RHEED patterns have been observed for vicinal surfaces of Si(001) and Si(111) polished into vicinal angle α = 2.5o and 3.1o, respectively. It was confirmed that both the glancing angle θ and the vicinal angle α can be estimated by the geometric relation between the diffraction spots and Kikuchi lines. For the step down incidence, bulk information such as Kikuchi lines and diffraction spots arisen from the three dimensional crystal lattices is mainly obtained. For the step up incidence, on the contrary, surface properties such as fractional order spots arisen from surface super structure is mainly obtained. In this study, features of the RHEED patterns taken from the vicinal surface are summarized and compared with calculated ones. It is concluded that these features can be explained by the escape length of electrons and the shadow effect by the step edges.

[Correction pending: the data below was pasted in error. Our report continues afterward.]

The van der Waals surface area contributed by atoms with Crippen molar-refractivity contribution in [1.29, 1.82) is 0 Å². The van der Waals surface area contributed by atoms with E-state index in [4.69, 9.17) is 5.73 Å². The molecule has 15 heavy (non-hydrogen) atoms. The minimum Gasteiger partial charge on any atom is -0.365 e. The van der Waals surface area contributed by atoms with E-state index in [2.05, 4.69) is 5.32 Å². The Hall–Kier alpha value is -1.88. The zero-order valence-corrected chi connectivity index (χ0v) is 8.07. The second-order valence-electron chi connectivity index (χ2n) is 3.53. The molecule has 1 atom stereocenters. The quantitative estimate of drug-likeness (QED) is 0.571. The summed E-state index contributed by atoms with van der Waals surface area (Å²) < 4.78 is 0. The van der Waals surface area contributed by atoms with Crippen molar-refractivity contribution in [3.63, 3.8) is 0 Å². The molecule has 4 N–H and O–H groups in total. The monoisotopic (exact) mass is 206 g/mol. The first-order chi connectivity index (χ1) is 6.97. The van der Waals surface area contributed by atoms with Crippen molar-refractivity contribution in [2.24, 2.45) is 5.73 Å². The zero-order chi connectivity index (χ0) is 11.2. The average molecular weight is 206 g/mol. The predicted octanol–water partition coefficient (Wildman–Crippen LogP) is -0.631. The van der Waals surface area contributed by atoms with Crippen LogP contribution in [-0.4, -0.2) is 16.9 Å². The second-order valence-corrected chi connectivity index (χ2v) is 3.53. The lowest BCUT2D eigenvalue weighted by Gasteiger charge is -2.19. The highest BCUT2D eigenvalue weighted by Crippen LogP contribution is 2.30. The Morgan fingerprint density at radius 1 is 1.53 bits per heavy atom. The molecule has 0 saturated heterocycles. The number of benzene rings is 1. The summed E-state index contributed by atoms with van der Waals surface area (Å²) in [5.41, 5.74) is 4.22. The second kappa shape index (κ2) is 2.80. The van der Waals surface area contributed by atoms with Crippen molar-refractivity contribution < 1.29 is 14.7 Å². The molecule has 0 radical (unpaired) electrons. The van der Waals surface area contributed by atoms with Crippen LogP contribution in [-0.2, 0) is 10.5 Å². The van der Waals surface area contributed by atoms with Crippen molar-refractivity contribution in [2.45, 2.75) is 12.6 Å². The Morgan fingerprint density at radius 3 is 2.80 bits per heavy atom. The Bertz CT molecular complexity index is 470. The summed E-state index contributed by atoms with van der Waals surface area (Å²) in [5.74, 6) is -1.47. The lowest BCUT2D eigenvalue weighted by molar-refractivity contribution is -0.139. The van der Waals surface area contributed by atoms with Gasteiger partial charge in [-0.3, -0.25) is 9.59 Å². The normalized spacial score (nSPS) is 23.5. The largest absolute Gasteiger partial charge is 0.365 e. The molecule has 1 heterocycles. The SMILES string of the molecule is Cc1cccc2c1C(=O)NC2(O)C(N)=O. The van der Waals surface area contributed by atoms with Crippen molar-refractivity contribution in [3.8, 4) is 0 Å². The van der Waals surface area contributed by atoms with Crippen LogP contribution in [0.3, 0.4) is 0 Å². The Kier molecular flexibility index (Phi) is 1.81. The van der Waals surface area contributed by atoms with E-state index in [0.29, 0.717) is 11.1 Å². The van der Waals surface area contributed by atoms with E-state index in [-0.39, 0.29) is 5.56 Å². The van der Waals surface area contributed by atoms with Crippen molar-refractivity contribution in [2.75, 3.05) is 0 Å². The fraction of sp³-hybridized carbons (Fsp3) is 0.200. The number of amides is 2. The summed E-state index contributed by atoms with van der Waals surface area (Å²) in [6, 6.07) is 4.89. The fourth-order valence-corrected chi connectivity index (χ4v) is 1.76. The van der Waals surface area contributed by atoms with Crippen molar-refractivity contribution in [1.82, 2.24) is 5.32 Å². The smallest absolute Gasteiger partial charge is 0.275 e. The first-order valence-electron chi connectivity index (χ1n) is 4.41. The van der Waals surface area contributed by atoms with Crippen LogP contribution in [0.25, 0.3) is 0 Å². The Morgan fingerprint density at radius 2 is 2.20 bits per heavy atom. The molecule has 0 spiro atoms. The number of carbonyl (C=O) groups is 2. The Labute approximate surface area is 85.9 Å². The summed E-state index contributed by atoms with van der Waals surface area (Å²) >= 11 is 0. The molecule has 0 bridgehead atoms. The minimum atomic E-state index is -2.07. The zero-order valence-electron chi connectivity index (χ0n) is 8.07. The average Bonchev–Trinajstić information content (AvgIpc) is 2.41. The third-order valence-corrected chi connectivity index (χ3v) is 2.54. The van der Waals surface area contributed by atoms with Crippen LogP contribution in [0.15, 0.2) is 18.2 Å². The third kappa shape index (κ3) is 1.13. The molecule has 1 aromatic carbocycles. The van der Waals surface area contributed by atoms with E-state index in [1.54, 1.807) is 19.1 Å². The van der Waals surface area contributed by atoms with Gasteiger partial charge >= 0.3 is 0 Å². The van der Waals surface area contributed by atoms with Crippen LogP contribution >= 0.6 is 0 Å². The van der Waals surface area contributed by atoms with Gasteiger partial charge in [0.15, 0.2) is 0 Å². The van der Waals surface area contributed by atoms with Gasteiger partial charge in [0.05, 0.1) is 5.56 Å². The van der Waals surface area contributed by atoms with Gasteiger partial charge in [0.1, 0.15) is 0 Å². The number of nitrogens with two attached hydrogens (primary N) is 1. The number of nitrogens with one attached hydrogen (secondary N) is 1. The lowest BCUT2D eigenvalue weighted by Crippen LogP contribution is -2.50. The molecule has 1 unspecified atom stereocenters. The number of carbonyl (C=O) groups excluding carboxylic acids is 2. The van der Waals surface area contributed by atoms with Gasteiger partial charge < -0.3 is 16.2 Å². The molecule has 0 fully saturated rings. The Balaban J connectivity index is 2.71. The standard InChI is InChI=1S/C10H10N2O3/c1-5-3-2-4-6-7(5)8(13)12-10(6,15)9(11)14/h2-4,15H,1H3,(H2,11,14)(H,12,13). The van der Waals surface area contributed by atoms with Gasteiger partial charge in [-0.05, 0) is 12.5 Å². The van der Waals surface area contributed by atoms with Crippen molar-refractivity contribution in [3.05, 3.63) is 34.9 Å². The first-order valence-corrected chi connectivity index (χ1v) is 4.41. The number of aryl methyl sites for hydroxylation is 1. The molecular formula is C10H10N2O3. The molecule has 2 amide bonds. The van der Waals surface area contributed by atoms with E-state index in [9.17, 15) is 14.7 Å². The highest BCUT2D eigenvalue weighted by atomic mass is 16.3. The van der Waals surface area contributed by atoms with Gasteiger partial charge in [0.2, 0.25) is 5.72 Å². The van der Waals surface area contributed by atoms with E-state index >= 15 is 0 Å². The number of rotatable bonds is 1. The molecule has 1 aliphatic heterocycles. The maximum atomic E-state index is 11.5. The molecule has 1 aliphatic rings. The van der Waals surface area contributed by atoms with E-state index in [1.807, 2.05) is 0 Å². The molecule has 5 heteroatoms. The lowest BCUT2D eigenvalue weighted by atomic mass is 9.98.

Frictional anisotropy is observed with crystallographic planes and sliding orientations of ice. Availing this phenomenon, a high speed skating rink was made by use of a large-single crystal ice and its lowest frictional plane. Moreover, new rinks will be made using anisotropy in plastic deformation of ice. The lower friction of curling rinks and oriented snow grains at surface came in sight. These high speed rinks were derived from the basis adhesion theory, and self-inconsistency in frictional melting theory as classical frictional mechanism was revealed.